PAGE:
On Board Air India One: With Western powers not willing to loosen their grip over key
global institutions like the International Monetary Fund (IMF),
Prime Minister Manmohan Singh Saturday invoked the Non-Aligned
Movement (NAM) and exhorted developing countries to pool their
collective weight to create an equitable and sustainable world
"The NAM movement has not lost its relevance," Manmohan Singh
asserted at a mid-air press conference while returning from a
six-day official visit to Ethiopia and Tanzania.
"Globalisation has come to be accepted as unavoidable. But we want
to develop a style and substance of globalisation which benefits
all players, and that is the role in which the NAM has to play,"
Stressing that "ultimately all international relations are power
relations", Manmohan Singh said: "It is our desire to pool all the
collective weight of the developing countries to make the
processes of global growth more equitable, more sustainable."
Manmohan Singh's comments come against the backdrop of the
reluctance of Western powers to make way for developing countries
in key global institutions like the IMF, World Bank and the UN
Security Council, and point to move to revive South-South global
platforms like the NAM.
Questioning the monopoly of Western powers in the IMF, Manmohan
Singh said top positions in international financial institutions
should not go "to specific countries as a matter of right" and
pushed hard for a "more equitable world order" that accommodates
aspirations of developing countries.
He added that India was in touch with other countries and hoped
for a consensus on the successor to Dominique Strauss-Kahn, who
resigned this month as IMF chief after being arrested on charges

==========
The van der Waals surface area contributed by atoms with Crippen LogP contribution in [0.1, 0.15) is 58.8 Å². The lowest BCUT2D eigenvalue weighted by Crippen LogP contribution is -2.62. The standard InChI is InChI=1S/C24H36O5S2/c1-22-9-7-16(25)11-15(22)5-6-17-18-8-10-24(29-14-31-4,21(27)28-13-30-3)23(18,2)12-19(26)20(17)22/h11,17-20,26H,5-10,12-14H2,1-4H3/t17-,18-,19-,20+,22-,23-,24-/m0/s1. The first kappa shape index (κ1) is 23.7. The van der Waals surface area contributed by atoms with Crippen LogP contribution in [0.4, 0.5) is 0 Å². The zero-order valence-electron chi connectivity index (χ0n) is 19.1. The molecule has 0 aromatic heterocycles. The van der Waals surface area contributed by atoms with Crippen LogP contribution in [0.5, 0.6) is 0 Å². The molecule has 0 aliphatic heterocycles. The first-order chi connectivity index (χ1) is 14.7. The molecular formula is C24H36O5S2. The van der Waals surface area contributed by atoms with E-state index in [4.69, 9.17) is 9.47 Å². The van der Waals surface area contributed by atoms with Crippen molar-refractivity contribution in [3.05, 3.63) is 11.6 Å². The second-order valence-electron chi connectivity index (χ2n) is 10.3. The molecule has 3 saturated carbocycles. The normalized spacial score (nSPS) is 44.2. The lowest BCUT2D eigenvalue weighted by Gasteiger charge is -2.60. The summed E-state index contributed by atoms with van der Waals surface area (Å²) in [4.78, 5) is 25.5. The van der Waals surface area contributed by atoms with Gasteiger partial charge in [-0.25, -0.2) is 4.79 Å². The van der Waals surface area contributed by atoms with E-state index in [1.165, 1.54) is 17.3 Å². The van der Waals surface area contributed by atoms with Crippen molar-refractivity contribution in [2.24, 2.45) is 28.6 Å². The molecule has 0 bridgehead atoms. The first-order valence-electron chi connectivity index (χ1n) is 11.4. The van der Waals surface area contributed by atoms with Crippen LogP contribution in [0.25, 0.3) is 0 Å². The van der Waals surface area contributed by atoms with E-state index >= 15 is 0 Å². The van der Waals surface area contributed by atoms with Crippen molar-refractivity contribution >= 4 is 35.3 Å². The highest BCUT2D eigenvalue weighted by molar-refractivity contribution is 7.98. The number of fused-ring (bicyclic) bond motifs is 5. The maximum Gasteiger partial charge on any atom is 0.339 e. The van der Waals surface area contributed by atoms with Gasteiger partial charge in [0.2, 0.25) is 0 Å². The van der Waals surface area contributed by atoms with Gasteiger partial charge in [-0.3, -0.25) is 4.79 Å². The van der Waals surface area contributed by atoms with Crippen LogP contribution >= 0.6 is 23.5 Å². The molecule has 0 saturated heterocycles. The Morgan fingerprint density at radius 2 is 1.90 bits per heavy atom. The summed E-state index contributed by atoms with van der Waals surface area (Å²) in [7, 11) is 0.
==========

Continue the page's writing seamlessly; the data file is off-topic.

of sexual assault on a hotel maid.
French Finance Minister Christine Lagarde has emerged as a
front-runner for the IMF top job.
"We would like to remind the industrialised world that there is a
tacit agreement that the top positions in international financial
institutions must not go to specific countries as a matter of
right," Manmohan Singh said.
He pointed out that he noticed "a desire in Europe to have a
European occupy this coveted position (IMF top job)", but stressed
that this was no argument against talent being the main criteria
for recruitment. "The best available talent in the world should be
available to man these institutions," he said.
"But having said that, you do recognise that those who exercise
power, they don't want to give up power and therefore the struggle
for a better, balanced world order, a more equitable world order,
including the management of global institutions like the IMF,
World Bank, Security Council -- it is going to be a long haul, I
India, along with other BRICS countries -- China, Brazil, Russia
and South Africa -- has contested the decades-old practice of
choosing an European to head the IMF and an American to head the
Earlier this week, IMF officials from BRICS countries joined hands
to assert that nationality should not be a criteria for the IMF
top job. The BRICS countries are exploring the possibility of
fielding a joint candidate, but they have so far failed to name a
Earlier this week, Manmohan Singh said in Addis Ababa where he was
attending the India-Africa Forum Summit, that the reform of global
institutions is high on the agenda of many developing countries,
but could take time.
"I do recognize that the struggle for the transformation of global
institutions including the Breton Woods institutions is not a
one-shot operation. It is a long process, in which all the
developing countries will have to stand united," he had said.